WARNING: This post may contain material offensive to those who lack wit, humor, common sense and/or supporting factual or anecdotal evidence. All statements and assertions contained herein may be subject to literary devices not limited to: irony, metaphor, allusion and dripping sarcasm.




  4. #79
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    Re: Referee Lockout (Merged)

    Quote Originally Posted by Beau Petard View Post
    IMHO, "smart, prudent business owners" have been known to absorb costs. And I think they do tend to maximize profits, but usually within a sensible business model. Mr. Bisciotti and the other owners can whine all they want about how the cost of doing business rises each season, but I'd be willing to bet they have folks on their staffs that assess stuff like the "increased ticket price" line across which they do not want to cross lest they start seeing reduced sales.
    We will have to agree to disagree.

    Quote Originally Posted by Beau Petard View Post
    On yours and jd's comments, I have to ask for your opinions on why the NFLRA thinks that in the real world, a guy should be able to demand and receive the sweetheart deal that you describe in Hoculi's example? I may be overlooking the obvious (and that's often par for my game!), but why would not the NFL just hire "new" guys to officiate under a "fair" compensation system and tell the current batch of moonlighters, "See ya, thanks, and best wishes at your other full-time job?"
    They cannot simply fire the officials because they are in a union, thus covered under the laws of the NLRB. You cannot fire workers that you, as an owner, are locking out.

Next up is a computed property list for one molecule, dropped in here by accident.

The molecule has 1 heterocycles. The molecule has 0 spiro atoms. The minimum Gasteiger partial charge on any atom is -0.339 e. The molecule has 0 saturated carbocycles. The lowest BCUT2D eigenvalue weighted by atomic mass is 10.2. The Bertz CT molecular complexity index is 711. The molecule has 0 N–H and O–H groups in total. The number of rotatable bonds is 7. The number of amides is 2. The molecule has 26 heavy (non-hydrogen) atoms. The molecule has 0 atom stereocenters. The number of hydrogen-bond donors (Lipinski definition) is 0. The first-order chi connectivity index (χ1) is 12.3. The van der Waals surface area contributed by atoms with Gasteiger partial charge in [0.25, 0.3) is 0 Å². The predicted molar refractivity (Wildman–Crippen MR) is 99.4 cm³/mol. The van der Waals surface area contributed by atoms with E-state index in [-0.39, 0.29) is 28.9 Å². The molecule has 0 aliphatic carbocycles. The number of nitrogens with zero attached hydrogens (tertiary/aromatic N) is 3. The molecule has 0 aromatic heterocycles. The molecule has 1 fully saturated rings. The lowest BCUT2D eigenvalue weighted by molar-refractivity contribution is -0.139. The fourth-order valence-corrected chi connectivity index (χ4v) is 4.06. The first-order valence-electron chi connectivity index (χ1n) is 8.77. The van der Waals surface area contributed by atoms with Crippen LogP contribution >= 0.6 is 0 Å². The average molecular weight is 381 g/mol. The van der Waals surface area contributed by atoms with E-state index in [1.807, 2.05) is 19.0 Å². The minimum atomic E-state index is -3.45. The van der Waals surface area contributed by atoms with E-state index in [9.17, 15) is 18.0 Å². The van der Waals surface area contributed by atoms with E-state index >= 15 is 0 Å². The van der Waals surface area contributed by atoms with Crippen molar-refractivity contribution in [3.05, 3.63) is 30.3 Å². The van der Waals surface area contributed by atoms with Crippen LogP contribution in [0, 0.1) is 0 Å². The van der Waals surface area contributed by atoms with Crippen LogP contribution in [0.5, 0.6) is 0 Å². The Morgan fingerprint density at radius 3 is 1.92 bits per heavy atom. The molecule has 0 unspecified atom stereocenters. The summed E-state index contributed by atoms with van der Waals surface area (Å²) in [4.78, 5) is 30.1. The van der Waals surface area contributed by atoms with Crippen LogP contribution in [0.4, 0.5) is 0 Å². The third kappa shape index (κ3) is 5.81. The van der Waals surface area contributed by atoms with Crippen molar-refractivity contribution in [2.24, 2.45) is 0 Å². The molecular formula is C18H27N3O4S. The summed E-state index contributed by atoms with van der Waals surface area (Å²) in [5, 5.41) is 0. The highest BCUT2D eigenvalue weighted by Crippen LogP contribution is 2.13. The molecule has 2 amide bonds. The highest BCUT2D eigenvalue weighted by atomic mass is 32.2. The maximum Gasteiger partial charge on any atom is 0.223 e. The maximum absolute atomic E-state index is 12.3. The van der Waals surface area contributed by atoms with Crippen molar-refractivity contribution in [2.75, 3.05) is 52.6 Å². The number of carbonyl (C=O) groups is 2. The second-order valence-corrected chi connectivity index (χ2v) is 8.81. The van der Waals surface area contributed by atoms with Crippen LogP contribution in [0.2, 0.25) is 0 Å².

As for the deal they seek, I don't see the NFL caving at all, nor should they. The league has a chance to finally make better an officiating system that's woefully lacking compared to the other major sporting leagues. If that means digging in and playing a few games with replacement refs, I think they are prepared to do so.

    We, as fans, are not going to like it much. Games are going to be decided on bad calls for the first few weeks. Some teams will benefit, some will suffer.
    WARNING: This post may contain material offensive to those who lack wit, humor, common sense and/or supporting factual or anecdotal evidence. All statements and assertions contained herein may be subject to literary devices not limited to: irony, metaphor, allusion and dripping sarcasm.




  5. #80

    Re: Referee Lockout (Merged)

    It looks like gamesmanship on the part of the referees. I suspect they are prepared to drop the demand for a pay increase, or the demand to remain part time, but it *really* looks from the outside looking in like they are not really at the bargaining table.

    Not nearly as interesting as the NFLPA work stoppage was.
    Festivus

    His definitions and arguments were so clear in his own mind that he was unable to understand how any reasonable person could honestly differ with him.




  6. #81